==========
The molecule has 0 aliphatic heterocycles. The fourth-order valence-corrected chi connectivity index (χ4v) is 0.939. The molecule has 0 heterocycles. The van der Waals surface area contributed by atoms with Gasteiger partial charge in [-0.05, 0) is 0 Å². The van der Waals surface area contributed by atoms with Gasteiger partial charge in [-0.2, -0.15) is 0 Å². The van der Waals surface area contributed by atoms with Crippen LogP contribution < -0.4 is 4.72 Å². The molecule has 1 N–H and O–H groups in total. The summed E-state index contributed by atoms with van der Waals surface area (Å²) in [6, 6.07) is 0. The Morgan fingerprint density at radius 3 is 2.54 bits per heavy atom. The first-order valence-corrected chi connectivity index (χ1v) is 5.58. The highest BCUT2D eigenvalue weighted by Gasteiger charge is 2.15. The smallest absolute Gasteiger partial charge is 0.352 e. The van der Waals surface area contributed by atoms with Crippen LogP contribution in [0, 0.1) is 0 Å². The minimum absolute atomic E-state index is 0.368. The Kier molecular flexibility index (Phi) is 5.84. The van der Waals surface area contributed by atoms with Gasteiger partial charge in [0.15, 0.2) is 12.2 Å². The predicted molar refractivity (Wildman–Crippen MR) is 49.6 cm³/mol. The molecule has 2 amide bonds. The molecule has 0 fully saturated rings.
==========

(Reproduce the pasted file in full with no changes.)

The molecule has 0 aliphatic heterocycles. The fourth-order valence-corrected chi connectivity index (χ4v) is 0.939. The molecule has 0 heterocycles. The van der Waals surface area contributed by atoms with Gasteiger partial charge in [-0.05, 0) is 0 Å². The van der Waals surface area contributed by atoms with Gasteiger partial charge in [-0.2, -0.15) is 0 Å². The van der Waals surface area contributed by atoms with Crippen LogP contribution < -0.4 is 4.72 Å². The molecule has 1 N–H and O–H groups in total. The summed E-state index contributed by atoms with van der Waals surface area (Å²) in [6, 6.07) is 0. The Morgan fingerprint density at radius 3 is 2.54 bits per heavy atom. The first-order valence-corrected chi connectivity index (χ1v) is 5.58. The highest BCUT2D eigenvalue weighted by Gasteiger charge is 2.15. The smallest absolute Gasteiger partial charge is 0.352 e. The van der Waals surface area contributed by atoms with Crippen LogP contribution in [0, 0.1) is 0 Å². The minimum absolute atomic E-state index is 0.368. The Kier molecular flexibility index (Phi) is 5.84. The van der Waals surface area contributed by atoms with Gasteiger partial charge in [0.15, 0.2) is 12.2 Å². The predicted molar refractivity (Wildman–Crippen MR) is 49.6 cm³/mol. The molecule has 2 amide bonds. The molecule has 0 fully saturated rings.